How important are M&A advisors when selling the company

We’ve got a B2B software company that has gotten some fair traction making about $200K/year in revenue after 3 years in business. After modest salaries, we are breakeven. Lately I noticed that some of the larger players in the space are starting to incorporate features of our solution into their software. Since there are multiple players in this space we feel its probably best to try to get ourselves sold to one of the other companies instead of getting VC money and duking it out.

The few people I’ve spoken to say that its absolutely crucial we engage with an M&A firm vs just reaching out to the companies ourselves. I’d love to hear of anyone who has gone through a sale of a company of this size and their thoughts on M&A advisors.

  • I’ve gone through the sale of a company a few times and yes it is crucial to engage M&A advisors if you want to maximize the number of companies competing for you, your sale price and agreeable terms.

    The person negotiating the deal for the acquiring company has probably done scores of deals; you’ve done none.

    When a novice sits down at a table of card sharks and asks them to teach him to how to play poker… they will.

  • Absolutely not with that level of revenue. Your revenue is trivial. Until your revenue is at least an order of magnitude higher, there’s not going to be an M&A firm in the world where it will be worth their time to work with you.

    Your best best is an acqui-hire for a few hundred K and signing bonuses for your team. These can be executed quickly and without the painstaking due diligence of a real acquisition.

    • Well an aqui-hire situation would not be ideal so we may have to put out a feeler to the larger companies ourselves and if it comes out empty, to just find a niche and continue our existing path.

      • Could you give us some more specifics? Having no revenue but selling for 100M+ with 10M VC backing is different than bootstrapping and selling for 500K.

  • +1, We’ve been doing our introductory phase with these types the past few months, looking for an exit in 18-24 months. While they are very complimentary and will monitor us, they all want us to get to the 7-10m range before getting serious. We are at 4m with an ebitda of 2m. I’m sure it varies by industry, but they are looking for 3% of the purchase price, so theoretically an exit in the 20-30m range they are looking for a commission of 600 – 900k. A couple of them have sent out feelers to industry leaders and the response is the same, get to 7-10m and then we have something. Again, it’s going to vary by industry, but these guys are looking for 500k+ paydays.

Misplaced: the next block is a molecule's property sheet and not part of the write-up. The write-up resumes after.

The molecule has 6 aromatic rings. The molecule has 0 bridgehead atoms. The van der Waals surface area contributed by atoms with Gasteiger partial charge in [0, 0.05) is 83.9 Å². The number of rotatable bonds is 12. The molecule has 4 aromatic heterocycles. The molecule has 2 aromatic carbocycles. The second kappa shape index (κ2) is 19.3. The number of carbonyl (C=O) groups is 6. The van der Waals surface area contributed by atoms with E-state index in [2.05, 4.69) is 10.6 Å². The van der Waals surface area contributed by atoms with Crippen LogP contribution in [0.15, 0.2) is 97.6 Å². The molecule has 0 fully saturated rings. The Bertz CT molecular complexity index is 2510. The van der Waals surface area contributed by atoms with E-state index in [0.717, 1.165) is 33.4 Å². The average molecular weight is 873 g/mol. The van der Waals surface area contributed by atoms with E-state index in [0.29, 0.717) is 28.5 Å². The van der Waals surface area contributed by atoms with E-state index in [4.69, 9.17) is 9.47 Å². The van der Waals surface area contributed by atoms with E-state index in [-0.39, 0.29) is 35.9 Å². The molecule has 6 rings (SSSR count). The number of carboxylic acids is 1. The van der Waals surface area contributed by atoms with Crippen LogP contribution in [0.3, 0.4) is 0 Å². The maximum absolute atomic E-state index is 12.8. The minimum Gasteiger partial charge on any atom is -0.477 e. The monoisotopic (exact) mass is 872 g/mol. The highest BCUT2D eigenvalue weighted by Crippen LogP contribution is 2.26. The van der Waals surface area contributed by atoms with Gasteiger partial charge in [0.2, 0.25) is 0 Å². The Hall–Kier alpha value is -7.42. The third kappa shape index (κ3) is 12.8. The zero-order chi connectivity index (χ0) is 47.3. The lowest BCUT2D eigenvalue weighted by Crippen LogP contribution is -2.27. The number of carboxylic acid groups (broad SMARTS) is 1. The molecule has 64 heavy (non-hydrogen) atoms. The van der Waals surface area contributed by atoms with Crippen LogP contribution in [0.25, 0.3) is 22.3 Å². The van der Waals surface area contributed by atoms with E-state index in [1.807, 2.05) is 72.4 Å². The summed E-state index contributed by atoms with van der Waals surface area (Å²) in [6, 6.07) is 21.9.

Never been a part of the acqui-hire thing, but seems like that’s a good option if possible.

      • Yes, industry average for us is 3x revenue or 9-12x ebitda. Our ratio skews heavily towards a better ebitda valuation, so we are trying to achieve those multiples.

        For our industry, there seems to be only a handful of people who are connected to the top players, and they all work for large firms. I’m sure there are consultants out there who will take a retainer and work it off hourly trying to make connections, just doesn’t work for our industry.

  • Agree with other commenters, 200k revenue = too small to justify M&A firm fees. However, you can track down a smaller, individual M&A advisor that will have time for you and cost less. Where? Between asking around in banking/finance circles, your network (esp founders/execs of companies that were sold) and LinkedIn, you can find a seasoned ex-employee of M&A firm/dept that is now consulting.

    • Thank you for the advice! In your experience is that how those smaller “aqui-hire” type deals are done? We’re not looking at being acquired just for the talent but may end up with similar valuation.

      • Yes, many “aqui-hire” type deals (bigger/smaller) are achieved thru the connections of company’s investors’ and/or founders (if they’re connected serial entrepreneurs).

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